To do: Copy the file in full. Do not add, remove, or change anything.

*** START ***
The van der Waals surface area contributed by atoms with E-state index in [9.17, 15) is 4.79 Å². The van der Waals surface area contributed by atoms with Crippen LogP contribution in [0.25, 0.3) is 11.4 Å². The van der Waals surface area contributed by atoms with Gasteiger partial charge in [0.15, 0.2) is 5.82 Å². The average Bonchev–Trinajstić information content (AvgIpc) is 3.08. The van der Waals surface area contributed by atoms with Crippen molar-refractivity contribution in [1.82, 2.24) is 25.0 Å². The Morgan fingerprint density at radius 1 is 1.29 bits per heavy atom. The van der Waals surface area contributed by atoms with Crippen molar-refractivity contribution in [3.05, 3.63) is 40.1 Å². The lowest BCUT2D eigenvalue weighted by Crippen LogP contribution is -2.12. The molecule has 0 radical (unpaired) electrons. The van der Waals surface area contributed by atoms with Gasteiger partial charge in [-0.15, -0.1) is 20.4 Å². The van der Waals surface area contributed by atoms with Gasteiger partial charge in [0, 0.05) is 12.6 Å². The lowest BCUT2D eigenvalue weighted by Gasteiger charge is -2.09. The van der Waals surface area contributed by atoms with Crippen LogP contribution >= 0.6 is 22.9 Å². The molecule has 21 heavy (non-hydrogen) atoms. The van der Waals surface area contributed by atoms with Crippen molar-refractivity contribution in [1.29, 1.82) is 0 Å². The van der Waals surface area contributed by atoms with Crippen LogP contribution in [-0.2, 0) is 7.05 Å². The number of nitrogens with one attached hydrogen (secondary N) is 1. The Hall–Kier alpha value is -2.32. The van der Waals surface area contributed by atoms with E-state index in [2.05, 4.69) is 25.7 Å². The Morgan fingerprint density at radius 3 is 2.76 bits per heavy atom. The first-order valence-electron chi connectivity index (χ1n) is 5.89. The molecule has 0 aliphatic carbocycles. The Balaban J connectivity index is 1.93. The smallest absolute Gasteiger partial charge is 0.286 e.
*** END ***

The van der Waals surface area contributed by atoms with E-state index in [9.17, 15) is 4.79 Å². The van der Waals surface area contributed by atoms with Crippen LogP contribution in [0.25, 0.3) is 11.4 Å². The van der Waals surface area contributed by atoms with Gasteiger partial charge in [0.15, 0.2) is 5.82 Å². The average Bonchev–Trinajstić information content (AvgIpc) is 3.08. The van der Waals surface area contributed by atoms with Crippen molar-refractivity contribution in [1.82, 2.24) is 25.0 Å². The Morgan fingerprint density at radius 1 is 1.29 bits per heavy atom. The van der Waals surface area contributed by atoms with Crippen molar-refractivity contribution in [3.05, 3.63) is 40.1 Å². The lowest BCUT2D eigenvalue weighted by Crippen LogP contribution is -2.12. The molecule has 0 radical (unpaired) electrons. The van der Waals surface area contributed by atoms with Gasteiger partial charge in [-0.15, -0.1) is 20.4 Å². The van der Waals surface area contributed by atoms with Gasteiger partial charge in [0, 0.05) is 12.6 Å². The lowest BCUT2D eigenvalue weighted by Gasteiger charge is -2.09. The van der Waals surface area contributed by atoms with Crippen LogP contribution >= 0.6 is 22.9 Å². The molecule has 21 heavy (non-hydrogen) atoms. The van der Waals surface area contributed by atoms with Crippen molar-refractivity contribution in [1.29, 1.82) is 0 Å². The van der Waals surface area contributed by atoms with Crippen LogP contribution in [-0.2, 0) is 7.05 Å². The number of nitrogens with one attached hydrogen (secondary N) is 1. The Hall–Kier alpha value is -2.32. The van der Waals surface area contributed by atoms with E-state index in [2.05, 4.69) is 25.7 Å². The Morgan fingerprint density at radius 3 is 2.76 bits per heavy atom. The first-order valence-electron chi connectivity index (χ1n) is 5.89. The molecule has 0 aliphatic carbocycles. The Balaban J connectivity index is 1.93. The smallest absolute Gasteiger partial charge is 0.286 e.